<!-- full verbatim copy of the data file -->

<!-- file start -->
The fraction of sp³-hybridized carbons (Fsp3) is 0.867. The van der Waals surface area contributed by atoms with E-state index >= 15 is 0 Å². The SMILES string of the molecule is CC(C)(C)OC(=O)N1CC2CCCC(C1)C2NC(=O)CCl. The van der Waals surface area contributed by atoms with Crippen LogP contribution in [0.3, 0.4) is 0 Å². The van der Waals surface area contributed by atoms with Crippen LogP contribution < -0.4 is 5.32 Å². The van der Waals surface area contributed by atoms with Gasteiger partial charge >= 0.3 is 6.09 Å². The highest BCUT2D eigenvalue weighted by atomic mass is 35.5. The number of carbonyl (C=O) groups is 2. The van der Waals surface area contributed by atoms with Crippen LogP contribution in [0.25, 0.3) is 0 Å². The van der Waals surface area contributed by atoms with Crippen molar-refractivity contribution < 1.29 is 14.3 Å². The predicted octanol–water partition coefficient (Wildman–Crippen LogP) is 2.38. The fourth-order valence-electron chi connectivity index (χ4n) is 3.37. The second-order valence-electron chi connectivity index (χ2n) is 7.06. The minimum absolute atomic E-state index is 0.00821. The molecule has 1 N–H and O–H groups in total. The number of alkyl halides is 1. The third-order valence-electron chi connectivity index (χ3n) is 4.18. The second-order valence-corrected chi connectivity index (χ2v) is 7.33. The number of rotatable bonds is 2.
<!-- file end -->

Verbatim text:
The fraction of sp³-hybridized carbons (Fsp3) is 0.867. The van der Waals surface area contributed by atoms with E-state index >= 15 is 0 Å². The SMILES string of the molecule is CC(C)(C)OC(=O)N1CC2CCCC(C1)C2NC(=O)CCl. The van der Waals surface area contributed by atoms with Crippen LogP contribution in [0.3, 0.4) is 0 Å². The van der Waals surface area contributed by atoms with Crippen LogP contribution < -0.4 is 5.32 Å². The van der Waals surface area contributed by atoms with Gasteiger partial charge >= 0.3 is 6.09 Å². The highest BCUT2D eigenvalue weighted by atomic mass is 35.5. The number of carbonyl (C=O) groups is 2. The van der Waals surface area contributed by atoms with Crippen LogP contribution in [0.25, 0.3) is 0 Å². The van der Waals surface area contributed by atoms with Crippen molar-refractivity contribution < 1.29 is 14.3 Å². The predicted octanol–water partition coefficient (Wildman–Crippen LogP) is 2.38. The fourth-order valence-electron chi connectivity index (χ4n) is 3.37. The second-order valence-electron chi connectivity index (χ2n) is 7.06. The minimum absolute atomic E-state index is 0.00821. The molecule has 1 N–H and O–H groups in total. The number of alkyl halides is 1. The third-order valence-electron chi connectivity index (χ3n) is 4.18. The second-order valence-corrected chi connectivity index (χ2v) is 7.33. The number of rotatable bonds is 2.